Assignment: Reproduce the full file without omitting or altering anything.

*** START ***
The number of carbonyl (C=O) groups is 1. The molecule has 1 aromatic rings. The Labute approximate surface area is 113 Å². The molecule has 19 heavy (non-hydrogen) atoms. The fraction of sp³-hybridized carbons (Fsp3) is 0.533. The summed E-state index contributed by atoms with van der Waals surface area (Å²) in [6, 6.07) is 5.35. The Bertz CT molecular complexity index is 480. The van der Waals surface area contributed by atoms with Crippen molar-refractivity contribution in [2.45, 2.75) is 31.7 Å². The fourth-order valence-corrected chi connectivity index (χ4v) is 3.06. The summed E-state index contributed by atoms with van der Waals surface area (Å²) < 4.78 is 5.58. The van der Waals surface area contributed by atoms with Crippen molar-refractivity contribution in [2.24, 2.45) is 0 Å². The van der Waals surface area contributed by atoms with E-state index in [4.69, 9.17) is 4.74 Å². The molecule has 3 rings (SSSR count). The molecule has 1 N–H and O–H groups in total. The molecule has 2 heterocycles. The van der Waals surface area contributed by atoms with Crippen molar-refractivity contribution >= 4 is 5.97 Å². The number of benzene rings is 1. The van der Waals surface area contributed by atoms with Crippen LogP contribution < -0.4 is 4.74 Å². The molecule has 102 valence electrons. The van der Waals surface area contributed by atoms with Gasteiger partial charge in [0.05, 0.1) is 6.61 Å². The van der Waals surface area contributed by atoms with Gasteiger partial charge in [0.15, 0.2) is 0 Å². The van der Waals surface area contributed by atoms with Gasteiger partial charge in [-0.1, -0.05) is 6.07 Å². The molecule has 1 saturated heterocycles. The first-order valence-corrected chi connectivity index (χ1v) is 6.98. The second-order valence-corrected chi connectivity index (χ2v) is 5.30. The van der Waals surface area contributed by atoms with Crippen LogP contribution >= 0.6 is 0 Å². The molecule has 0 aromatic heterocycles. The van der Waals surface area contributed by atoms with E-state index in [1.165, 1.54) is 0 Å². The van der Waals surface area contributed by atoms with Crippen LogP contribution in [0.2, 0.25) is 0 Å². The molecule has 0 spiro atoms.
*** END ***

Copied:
The number of carbonyl (C=O) groups is 1. The molecule has 1 aromatic rings. The Labute approximate surface area is 113 Å². The molecule has 19 heavy (non-hydrogen) atoms. The fraction of sp³-hybridized carbons (Fsp3) is 0.533. The summed E-state index contributed by atoms with van der Waals surface area (Å²) in [6, 6.07) is 5.35. The Bertz CT molecular complexity index is 480. The van der Waals surface area contributed by atoms with Crippen molar-refractivity contribution in [2.45, 2.75) is 31.7 Å². The fourth-order valence-corrected chi connectivity index (χ4v) is 3.06. The summed E-state index contributed by atoms with van der Waals surface area (Å²) < 4.78 is 5.58. The van der Waals surface area contributed by atoms with Crippen molar-refractivity contribution in [2.24, 2.45) is 0 Å². The van der Waals surface area contributed by atoms with E-state index in [4.69, 9.17) is 4.74 Å². The molecule has 3 rings (SSSR count). The molecule has 1 N–H and O–H groups in total. The molecule has 2 heterocycles. The van der Waals surface area contributed by atoms with Crippen molar-refractivity contribution >= 4 is 5.97 Å². The number of benzene rings is 1. The van der Waals surface area contributed by atoms with Crippen LogP contribution < -0.4 is 4.74 Å². The molecule has 102 valence electrons. The van der Waals surface area contributed by atoms with Gasteiger partial charge in [0.05, 0.1) is 6.61 Å². The van der Waals surface area contributed by atoms with Gasteiger partial charge in [0.15, 0.2) is 0 Å². The van der Waals surface area contributed by atoms with Gasteiger partial charge in [-0.1, -0.05) is 6.07 Å². The molecule has 1 saturated heterocycles. The first-order valence-corrected chi connectivity index (χ1v) is 6.98. The second-order valence-corrected chi connectivity index (χ2v) is 5.30. The van der Waals surface area contributed by atoms with Crippen LogP contribution >= 0.6 is 0 Å². The molecule has 0 aromatic heterocycles. The van der Waals surface area contributed by atoms with E-state index in [1.165, 1.54) is 0 Å². The van der Waals surface area contributed by atoms with Crippen LogP contribution in [0.2, 0.25) is 0 Å². The molecule has 0 spiro atoms.